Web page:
3-D Computer Model Sheds Light on
Dead Sea Scrolls Site
Helps answer questions about
Essenes community at Qumran
June 19 /Standard Newswire/ -- The mysterious archaeological ruins
located paces from where the Dead Sea Scrolls were discovered 60
years ago served first as a fortress before being adopted by a
Jewish religious sect, two UCLA researchers contend.
established originally as a fortress, just as the archaeological
evidence shows, and then it was abandoned," said Robert R. Cargill,
a UCLA graduate student in Near Eastern Culture and Languages. "It
was later resettled by the Essenes, an early Jewish religious
community that came from Jerusalem, bringing with them the scrolls
and continuing to copy and compose new scrolls."
collaborator William M. Schniedewind, chair of the UCLA Department
of Near Eastern Cultures and Languages, arrived at the conclusion
while building the world's first three-dimensional computer model of
the site, which has been the subject of debate since a Bedouin
shepherd discovered the first scrolls in a cave above Qumran in
"Once you put
all the archaeological evidence into three dimensions, the solution
literally jumps out at you," said Schniedewind, the project's
hope their Qumran Visualization Project, slated to go on view June
29 at the San Diego Natural History Museum as part of the largest
public exhibition of the scrolls ever mounted, will resolve the
conflict surrounding the history and evolution of the West Bank
scholars have clashed over whether Qumran served exclusively as a
monastery for the scholarly and pacifist Essenes; a fortress for the
mighty Hasmoneans, whose victory against ancient Greek occupiers is
celebrated during Hanukkah; or a rich Jerusalem family's villa that
was later adapted by the Essenes as a Jewish communal compound.
judiciousness of Solomon, Cargill and Schniedewind cut the three
competing theories down the middle, contending that none of them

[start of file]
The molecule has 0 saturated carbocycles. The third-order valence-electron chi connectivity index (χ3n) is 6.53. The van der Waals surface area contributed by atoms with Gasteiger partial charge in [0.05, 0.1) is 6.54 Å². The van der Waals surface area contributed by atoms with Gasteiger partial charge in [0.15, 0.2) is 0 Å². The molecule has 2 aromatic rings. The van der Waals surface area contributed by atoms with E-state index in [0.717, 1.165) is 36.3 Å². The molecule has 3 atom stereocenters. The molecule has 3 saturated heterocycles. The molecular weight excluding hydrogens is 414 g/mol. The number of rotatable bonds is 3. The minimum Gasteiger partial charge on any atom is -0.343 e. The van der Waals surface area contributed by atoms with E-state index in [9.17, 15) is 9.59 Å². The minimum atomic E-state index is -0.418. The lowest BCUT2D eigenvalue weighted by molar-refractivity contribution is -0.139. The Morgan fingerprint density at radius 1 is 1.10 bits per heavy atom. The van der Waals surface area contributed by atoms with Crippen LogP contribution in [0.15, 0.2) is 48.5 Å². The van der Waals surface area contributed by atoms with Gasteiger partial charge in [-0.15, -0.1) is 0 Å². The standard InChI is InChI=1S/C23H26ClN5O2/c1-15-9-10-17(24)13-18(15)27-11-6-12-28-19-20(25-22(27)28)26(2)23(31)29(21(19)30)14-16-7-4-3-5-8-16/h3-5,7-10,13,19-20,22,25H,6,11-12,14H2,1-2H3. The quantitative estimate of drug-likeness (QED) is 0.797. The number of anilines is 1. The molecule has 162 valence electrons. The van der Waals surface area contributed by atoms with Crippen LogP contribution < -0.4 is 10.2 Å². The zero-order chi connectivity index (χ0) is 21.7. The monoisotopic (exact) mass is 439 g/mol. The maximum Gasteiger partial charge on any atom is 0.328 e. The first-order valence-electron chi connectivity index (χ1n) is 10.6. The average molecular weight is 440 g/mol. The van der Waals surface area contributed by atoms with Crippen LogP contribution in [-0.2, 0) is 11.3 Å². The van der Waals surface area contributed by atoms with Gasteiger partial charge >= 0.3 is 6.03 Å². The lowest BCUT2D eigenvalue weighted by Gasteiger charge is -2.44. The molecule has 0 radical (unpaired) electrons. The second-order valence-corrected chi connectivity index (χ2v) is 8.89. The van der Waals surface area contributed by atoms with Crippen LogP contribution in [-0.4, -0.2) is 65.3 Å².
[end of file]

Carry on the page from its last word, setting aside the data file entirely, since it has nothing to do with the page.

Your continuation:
hold together without elements from the others.
"We felt it
was of the utmost important to allow the archaeological remains to
speak for themselves," said Schniedewind. "So we decided to follow
the evidence in modeling the site, no matter where it would lead. In
attempting to reconstruct many of the suggestions made by scholars
over the years, we found that many were simply not possible
architecturally. But when half of the elements were taken from each
of the competing theories and added to each other, the most
plausible - and buildable - explanation emerged."
Schniedewind contend that the original 20,150-square-foot, two-story
structure, which has a four-story tower and surrounds a
3,229-square-foot courtyard, could not have been built originally as
the home of a sectarian religious community, as Roland de Vaux, a
French Dominican priest who led the original excavation of the site,
held. De Vaux maintained that the original occupants, who refer to
themselves in the scrolls as the "Yahad," were the Essenes.
Central to de
Vaux's theory is the existence of a communal dining hall, which was
vividly described in the scrolls. While early excavations indeed
discovered enough pottery to feed a religious community, the dining
room was not part of the original structure, the UCLA researchers
"Once we put
the dining hall into the model, we realized it had to be an
addition," Cargill said. "It only fits to the south of the original
When the site
served as a fortress, housing fewer people than the Jewish religious
settlement, residents would have eaten elsewhere, possibly in a
central courtyard where ovens have been excavated, the UCLA team
1,120-square-foot, two-story scriptorium - or large work room for
producing scrolls - has long been thought to be central to the
religious community, but the position of the room and thickness of
the walls are more consistent with an addition than an original
feature of the structure, the UCLA team found.
But if Qumran
does not appear to have been originally designed for communal life,